However, even as they strive to give Kenyans affordable travel experiences, there are many challenges the companies face. 

“There are too many cons out there who use our brand to loot money from clients.

I would also urge the Ministry of Tourism to enlighten locals of the beauty and treasure the country has to offer, because there is little awareness, and regulate hotel rates to attract both locals and foreigners,” observes Esther Njoroge, the CEO Bountiful Safaris.

Value for money

Stella says her company and other small tour companies’ challenge has been ensuring that they live up to their names as reputable companies. 

“I remember when we started these tours we were branded ‘briefcase companies’ by the established players in the industry.

Our reach impacted the industry, but it took a lot of time and effort. My recommendation is  the tourism ministry  support small companies trying to penetrate into the industry,” she urges. 

The pandemic has also been tough for the companies with a lot of cancellations and refunds and no stimulus from the government.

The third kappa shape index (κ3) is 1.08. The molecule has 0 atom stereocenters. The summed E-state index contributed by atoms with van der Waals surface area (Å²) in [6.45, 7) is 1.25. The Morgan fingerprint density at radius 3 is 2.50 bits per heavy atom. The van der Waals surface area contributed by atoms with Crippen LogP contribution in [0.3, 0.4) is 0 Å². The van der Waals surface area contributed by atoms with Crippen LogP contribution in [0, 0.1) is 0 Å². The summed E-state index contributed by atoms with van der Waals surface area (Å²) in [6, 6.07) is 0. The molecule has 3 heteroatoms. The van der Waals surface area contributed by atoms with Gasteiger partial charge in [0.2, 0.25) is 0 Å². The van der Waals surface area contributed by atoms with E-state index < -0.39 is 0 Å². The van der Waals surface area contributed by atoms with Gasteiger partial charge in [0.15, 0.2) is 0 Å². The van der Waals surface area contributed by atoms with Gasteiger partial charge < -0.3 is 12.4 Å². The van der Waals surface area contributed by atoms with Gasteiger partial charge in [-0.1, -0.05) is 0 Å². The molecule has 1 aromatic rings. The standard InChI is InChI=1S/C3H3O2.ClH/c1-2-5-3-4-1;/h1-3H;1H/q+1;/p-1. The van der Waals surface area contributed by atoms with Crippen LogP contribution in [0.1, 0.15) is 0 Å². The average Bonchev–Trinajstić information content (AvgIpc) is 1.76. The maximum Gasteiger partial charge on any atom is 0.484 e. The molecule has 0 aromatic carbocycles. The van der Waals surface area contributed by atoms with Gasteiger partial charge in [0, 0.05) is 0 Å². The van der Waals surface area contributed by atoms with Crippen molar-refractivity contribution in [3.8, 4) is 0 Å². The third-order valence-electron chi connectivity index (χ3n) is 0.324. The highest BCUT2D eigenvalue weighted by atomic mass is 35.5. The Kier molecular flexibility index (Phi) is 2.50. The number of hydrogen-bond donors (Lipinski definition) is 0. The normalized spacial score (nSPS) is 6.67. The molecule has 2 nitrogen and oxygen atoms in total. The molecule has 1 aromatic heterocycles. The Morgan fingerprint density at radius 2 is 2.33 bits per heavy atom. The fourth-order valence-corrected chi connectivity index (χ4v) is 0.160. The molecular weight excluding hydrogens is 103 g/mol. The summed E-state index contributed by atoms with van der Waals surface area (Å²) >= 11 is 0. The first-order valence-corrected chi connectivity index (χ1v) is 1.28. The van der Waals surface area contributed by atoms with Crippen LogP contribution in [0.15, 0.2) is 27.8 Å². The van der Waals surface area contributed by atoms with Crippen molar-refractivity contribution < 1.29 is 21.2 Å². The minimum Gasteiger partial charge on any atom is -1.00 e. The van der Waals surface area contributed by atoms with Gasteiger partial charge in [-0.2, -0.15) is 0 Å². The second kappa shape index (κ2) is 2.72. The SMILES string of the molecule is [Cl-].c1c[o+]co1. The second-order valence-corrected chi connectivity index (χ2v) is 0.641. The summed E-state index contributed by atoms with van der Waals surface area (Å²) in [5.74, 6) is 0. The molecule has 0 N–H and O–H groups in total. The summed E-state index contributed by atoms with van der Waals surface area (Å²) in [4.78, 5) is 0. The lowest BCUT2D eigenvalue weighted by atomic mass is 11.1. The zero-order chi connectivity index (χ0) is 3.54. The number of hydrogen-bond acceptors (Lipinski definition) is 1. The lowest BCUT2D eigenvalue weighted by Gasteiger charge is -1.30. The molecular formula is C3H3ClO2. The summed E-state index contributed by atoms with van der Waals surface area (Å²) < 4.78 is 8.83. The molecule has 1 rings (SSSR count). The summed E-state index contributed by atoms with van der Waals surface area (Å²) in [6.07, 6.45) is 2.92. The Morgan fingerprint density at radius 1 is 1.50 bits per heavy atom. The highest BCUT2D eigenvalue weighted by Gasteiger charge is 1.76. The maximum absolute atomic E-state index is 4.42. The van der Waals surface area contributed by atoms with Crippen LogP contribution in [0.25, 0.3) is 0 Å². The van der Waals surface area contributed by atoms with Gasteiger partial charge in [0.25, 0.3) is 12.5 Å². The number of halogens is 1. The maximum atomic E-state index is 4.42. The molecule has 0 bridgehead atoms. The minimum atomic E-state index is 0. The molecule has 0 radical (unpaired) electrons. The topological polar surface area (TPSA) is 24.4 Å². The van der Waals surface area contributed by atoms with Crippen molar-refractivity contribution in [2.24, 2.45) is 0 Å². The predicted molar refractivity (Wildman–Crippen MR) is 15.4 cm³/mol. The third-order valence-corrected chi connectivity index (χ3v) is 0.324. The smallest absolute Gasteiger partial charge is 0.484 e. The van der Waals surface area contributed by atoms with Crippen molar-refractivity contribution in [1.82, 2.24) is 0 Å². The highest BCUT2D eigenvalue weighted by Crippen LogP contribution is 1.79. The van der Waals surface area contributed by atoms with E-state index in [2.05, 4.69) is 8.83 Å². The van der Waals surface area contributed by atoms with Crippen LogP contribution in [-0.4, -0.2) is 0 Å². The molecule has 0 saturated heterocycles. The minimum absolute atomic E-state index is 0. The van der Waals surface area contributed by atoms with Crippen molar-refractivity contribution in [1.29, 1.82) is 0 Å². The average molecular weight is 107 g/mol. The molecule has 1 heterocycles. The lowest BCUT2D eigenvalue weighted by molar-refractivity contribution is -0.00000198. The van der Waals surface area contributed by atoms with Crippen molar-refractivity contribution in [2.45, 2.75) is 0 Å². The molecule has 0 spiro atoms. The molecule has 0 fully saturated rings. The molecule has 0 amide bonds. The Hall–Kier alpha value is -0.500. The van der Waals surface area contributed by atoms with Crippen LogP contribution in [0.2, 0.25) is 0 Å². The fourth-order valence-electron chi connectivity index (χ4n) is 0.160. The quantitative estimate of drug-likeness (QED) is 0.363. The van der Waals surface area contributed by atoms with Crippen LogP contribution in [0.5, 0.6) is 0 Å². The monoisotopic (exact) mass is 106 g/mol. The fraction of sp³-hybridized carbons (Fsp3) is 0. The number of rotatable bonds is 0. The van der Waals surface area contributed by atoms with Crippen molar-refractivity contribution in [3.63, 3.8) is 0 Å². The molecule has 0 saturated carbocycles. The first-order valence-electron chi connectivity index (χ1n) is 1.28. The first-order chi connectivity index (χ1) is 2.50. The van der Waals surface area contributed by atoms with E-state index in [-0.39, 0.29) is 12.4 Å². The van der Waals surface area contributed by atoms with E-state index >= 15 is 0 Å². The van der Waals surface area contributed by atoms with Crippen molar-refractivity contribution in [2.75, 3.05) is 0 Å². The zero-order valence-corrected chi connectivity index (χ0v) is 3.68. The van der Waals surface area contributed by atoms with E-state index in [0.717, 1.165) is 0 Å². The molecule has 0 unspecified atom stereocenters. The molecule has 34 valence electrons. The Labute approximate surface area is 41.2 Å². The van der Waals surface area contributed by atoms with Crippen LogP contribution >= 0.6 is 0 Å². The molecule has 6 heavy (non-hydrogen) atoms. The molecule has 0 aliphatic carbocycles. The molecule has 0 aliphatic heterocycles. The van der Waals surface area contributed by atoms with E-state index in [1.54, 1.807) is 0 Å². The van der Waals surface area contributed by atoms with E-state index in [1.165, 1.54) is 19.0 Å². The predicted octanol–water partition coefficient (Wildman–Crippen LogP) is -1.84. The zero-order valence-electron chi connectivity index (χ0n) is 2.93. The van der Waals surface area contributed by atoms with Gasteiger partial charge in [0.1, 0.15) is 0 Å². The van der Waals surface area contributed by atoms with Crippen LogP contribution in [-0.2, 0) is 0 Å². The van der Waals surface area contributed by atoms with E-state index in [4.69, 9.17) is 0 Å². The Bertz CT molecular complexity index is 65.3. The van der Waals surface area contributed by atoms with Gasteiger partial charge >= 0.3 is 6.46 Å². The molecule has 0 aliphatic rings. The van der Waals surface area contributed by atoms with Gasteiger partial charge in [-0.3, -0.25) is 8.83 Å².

“We also had to call off all our joining group trips because of social distancing and to keep our clients safe, but the domestic market has kept us busy with hotel bookings and safaris.

We have been able to serve more Kenyans than we had ever done for the past six years in  the business,” says Stella.

For Eliud Ndung’u, CEO of Safiri Nasi, their main challenge is on the cost. 

“There are so many places within Kenya that has potential for tourism, but it’s expensive to explore all of them.

The infrastructure is poor too, which means you will use more money to get to these destinations.

The ministry should invest part of their marketing budget to offer as many familiarisation trips as possible to tour operators who would in turn develop packages to destinations that have potential.

This way, Kenya would reap big from the tourism sector,” he notes. 

Nicholas adds that despite being game changers, some companies have been offering poor quality services, therefore, not giving travellers much needed experiences. 

“With the budget safaris comes a lot of compromise as some are using shortcuts  at the expense of good service.

They are not using professional guides, instead, they are using drivers who do not have the right knowledge about the parks or game reserves,” notes Nicholas. 

Nicholas recommends that tour companies be vetted so that those who spoil for others do not have a chance to do so. 

“Hotels should work with tour companies and shouldn’t design their own itineraries, because they are blocking tour companies from doing business.

County governments too, should promote the young companies to ensure they keep up the good job of promoting our destinations,” he says in conclusion. 

More on Inside Politics